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July 27, 2010 / chrisisgross

On Nostalgia

Over the weekend of the 17-18th I had the opportunity to see one of my favorite bands, Pavement,  play a reunion show(though in fact I cheated and saw them a month before in Berkeley) in Chicago.

Before going to see them I was on the record as not being a big fan of the reunion show phenomenon. Especially the recreation of an album in its entirety reunion sub-genre and truth be told I still think it’s a pretty odd artificial musical experience. In reality the bands who had come back before this were all one’s that I liked, but had never seen live when they started out. I had no live visceral connection to them. For me they existed in a personal recorded way that I am loath to share with others. However, with Pavement I had seen them a few times before they stopped playing and the part of me that wanted to rekindle that excitement of the live show still existed.

In many ways a lot of the excitement I felt 10+ years ago was still there during their set, but for me there was a disconnect. Maybe some of it came from the rumored fact that the band is not planning on doing anything new and this is strictly a reunion tour. If it was a one-off show there might have been the thrill of that one last time. In this case it is just one of many shows and in this case the set list was very similar to the one I had already heard. Some level of the performance seemed dishonest to my nostalgic memory of previous shows.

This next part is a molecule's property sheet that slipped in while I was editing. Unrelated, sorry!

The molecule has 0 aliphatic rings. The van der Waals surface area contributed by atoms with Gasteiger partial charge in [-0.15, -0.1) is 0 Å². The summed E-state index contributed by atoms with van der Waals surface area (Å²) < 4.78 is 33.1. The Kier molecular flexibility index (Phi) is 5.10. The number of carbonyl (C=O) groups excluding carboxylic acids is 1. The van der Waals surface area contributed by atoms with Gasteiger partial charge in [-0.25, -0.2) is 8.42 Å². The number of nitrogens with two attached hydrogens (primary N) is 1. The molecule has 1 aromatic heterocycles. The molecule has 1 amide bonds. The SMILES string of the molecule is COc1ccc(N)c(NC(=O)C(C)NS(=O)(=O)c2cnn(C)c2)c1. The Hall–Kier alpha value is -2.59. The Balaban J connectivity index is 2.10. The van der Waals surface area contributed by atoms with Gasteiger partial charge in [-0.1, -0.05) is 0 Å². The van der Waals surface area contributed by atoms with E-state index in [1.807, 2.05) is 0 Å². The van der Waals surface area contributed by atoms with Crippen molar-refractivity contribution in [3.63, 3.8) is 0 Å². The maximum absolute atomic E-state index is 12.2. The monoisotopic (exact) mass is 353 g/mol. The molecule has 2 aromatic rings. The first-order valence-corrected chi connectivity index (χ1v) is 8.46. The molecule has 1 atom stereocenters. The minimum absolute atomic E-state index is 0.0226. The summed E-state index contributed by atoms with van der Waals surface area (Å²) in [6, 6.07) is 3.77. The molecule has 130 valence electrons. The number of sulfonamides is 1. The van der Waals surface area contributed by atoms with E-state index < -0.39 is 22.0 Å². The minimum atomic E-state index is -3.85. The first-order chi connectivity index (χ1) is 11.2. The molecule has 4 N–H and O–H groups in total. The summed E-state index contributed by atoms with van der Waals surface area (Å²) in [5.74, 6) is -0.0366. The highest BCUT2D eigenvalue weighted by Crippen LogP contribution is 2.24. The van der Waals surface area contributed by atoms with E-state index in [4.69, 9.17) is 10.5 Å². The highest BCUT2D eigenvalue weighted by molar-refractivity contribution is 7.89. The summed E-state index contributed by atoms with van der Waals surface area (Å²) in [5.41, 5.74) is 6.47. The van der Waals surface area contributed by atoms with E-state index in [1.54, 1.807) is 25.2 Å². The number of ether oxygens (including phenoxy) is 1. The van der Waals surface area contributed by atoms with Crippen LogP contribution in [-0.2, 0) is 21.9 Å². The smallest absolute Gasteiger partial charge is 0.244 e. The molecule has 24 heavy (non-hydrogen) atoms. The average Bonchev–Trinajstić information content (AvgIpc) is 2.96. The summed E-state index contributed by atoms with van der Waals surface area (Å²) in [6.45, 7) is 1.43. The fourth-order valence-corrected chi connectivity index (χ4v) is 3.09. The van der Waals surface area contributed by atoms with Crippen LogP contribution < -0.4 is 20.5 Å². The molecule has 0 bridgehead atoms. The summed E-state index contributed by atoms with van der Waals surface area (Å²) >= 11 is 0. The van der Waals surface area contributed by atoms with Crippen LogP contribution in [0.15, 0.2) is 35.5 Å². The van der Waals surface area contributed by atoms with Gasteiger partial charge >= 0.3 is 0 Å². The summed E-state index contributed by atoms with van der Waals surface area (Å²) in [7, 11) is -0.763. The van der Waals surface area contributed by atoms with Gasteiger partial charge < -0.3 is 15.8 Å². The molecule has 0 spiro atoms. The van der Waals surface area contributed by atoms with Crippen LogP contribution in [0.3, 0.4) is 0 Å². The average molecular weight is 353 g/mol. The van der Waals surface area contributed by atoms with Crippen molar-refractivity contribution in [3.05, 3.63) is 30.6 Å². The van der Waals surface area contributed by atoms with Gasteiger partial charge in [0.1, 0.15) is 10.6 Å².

As I have thought about that show and specifically the concept of nostalgia I have realized that nostalgia is in itself a dishonest act. The memory that you have created, shaped, idealized and reshaped again is not going to be re-created. It is inherently dishonest of the viewer to expect the artist to even attempt to recreate the past. Evolution is not an expectation, but a norm in both art and humanity. The work is a representation of that moment and the movement of time makes it an impossibility to recreate the past.

Music is the rare art form whereby the artist is asked to perform the specific piece of art anew. Painters, writers and other artists grab onto the zeitgeist and translate inspiration into a form. Once that form is created the piece stands. The artist is not asked to continue to make the same piece of art again unless of course they are a musician.

Now having performed as a musician at one time in my life I can say from experience that a song or musical piece is never the same twice. So in some sense what I am arguing is still true for music, but it is only in music that the audience want the artist to try to mimic their art exactly. Musicians are not allowed in many cases to evolve by the audience. The concept of the Sophomore Slump that a bands second record is somehow weaker then the first due to artistic evolution, would be laughable in any other medium. Artist’s are expected to try, fail and grow. With a paying audience standing in front of  them the musician is caught in between the desire to please an audience and to grow as an artist.

Nostalgia is a trap that we as an audience have fallen into. We are now nostalgic for things that happened a month, a week or even a day ago. We are dooming artists to complacency; we are dooming ourselves to boredom.

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